David Daleiden's homegrown anti-abortion scandal
How one Davis native reignited the national anti-choice movement
It’s a quiet weekday at Bistro 33 in El Dorado Hills' upscale Town Center shopping district, a seemingly unlikely point of origin for the reignited crusade against reproductive rights. But it was here where a local boy-turned-activist manufactured the controversy that swept up Planned Parenthood and returned the anti-choice movement front and center on the national stage.
One late afternoon in May, David Daleiden, a 2007 Davis High School graduate and son of a former Davis school board member, convinced managers from a Placerville biomedical company to meet with him and another member of his anti-abortion nonprofit, the Center for Medical Progress. Only Daleiden told the StemExpress reps he was Robert Daroud Sarkis, and that he and his associate were from Biomax Procurement Services LLC, a sham company. As its name suggests, Biomax was ostensibly in the procurement business, namely of fetal tissue.
Daleiden had spent months secretly recording conversations at Planned Parenthood and National Abortion Federation conferences and clinics in other states. In July, the Center for Medical Progress began unleashing this footage, along with claims that Planned Parenthood illegally profits from fetal tissue donations to companies like StemExpress.
Daleiden's own edited footage, however, shows those allegations to be exaggerated at best: He and his hired actors can be heard trying to coax their marks into implicating themselves. But the marks don't bite. Rather, they only discuss abortion procedures in context to patient need and laws, not profits.
The same pretty much happened when Daleiden and a woman posing as a “buyer” met with StemExpress CEO Catherine Dyer and her colleagues on May 22. Then, the conversation mostly revolved around how difficult it is for Dyer's company to secure intact livers for research purposes.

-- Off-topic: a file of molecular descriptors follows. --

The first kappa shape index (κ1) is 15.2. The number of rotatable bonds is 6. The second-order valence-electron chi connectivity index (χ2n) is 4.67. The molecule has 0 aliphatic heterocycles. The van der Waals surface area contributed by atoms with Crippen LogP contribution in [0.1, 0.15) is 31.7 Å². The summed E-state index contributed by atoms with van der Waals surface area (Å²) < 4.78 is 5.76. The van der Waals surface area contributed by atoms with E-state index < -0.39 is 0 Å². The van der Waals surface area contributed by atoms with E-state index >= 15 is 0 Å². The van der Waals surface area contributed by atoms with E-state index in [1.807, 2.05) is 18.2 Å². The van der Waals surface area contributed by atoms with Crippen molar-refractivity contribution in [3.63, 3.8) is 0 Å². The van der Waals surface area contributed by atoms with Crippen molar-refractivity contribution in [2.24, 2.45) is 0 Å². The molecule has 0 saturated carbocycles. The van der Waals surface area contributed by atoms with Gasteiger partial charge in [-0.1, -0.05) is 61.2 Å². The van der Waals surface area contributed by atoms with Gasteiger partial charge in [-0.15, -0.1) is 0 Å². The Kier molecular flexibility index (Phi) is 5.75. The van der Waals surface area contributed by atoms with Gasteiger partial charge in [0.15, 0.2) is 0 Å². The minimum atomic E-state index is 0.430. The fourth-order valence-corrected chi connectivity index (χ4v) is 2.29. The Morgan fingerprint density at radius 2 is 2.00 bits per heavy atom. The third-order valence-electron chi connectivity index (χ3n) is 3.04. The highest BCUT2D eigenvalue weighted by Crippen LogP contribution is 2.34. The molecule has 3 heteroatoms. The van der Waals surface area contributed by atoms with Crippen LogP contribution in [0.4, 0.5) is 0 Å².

Daleiden's supporters say their allegations hinge more on a StemExpress brochure that promises “a financial benefit” and “fiscal growth” to potential clients.
Those terms are troubling to Alliance Defending Freedom senior counsel Casey Mattox, whose group is helping Center for Medical Progress defray legal expenses as it fends off multiple legal injunctions. “It's very difficult for me to see how ‘financial benefit' and fiscal rewards were anything other than profit,” he said. “I can't believe [StemExpress] just did that out of nowhere.”
That speculation hasn't been substantiated, but Daleiden nonetheless managed to stir up real peril for his targets. Six states have since tried to withdraw funding from Planned Parenthood. Planned Parenthood President Cecile Richards faced four congressional hearings. There's also been a seemingly related surge in fire bombings and other attacks against Planned Parenthood clinics in Thousand Oaks, Calif., and in other states.
According to a company spokesman, Dyer has experienced multiple death threats, one of which reportedly prompted Placerville authorities to contact the FBI. Placerville Police Department spokeswoman Lt. Kim Nida confirmed the agency was investigating threats to Dyer and her company.
The Center for Medical Progress didn't respond to multiple requests for comment.
For now, Daleiden is letting his work speak for him.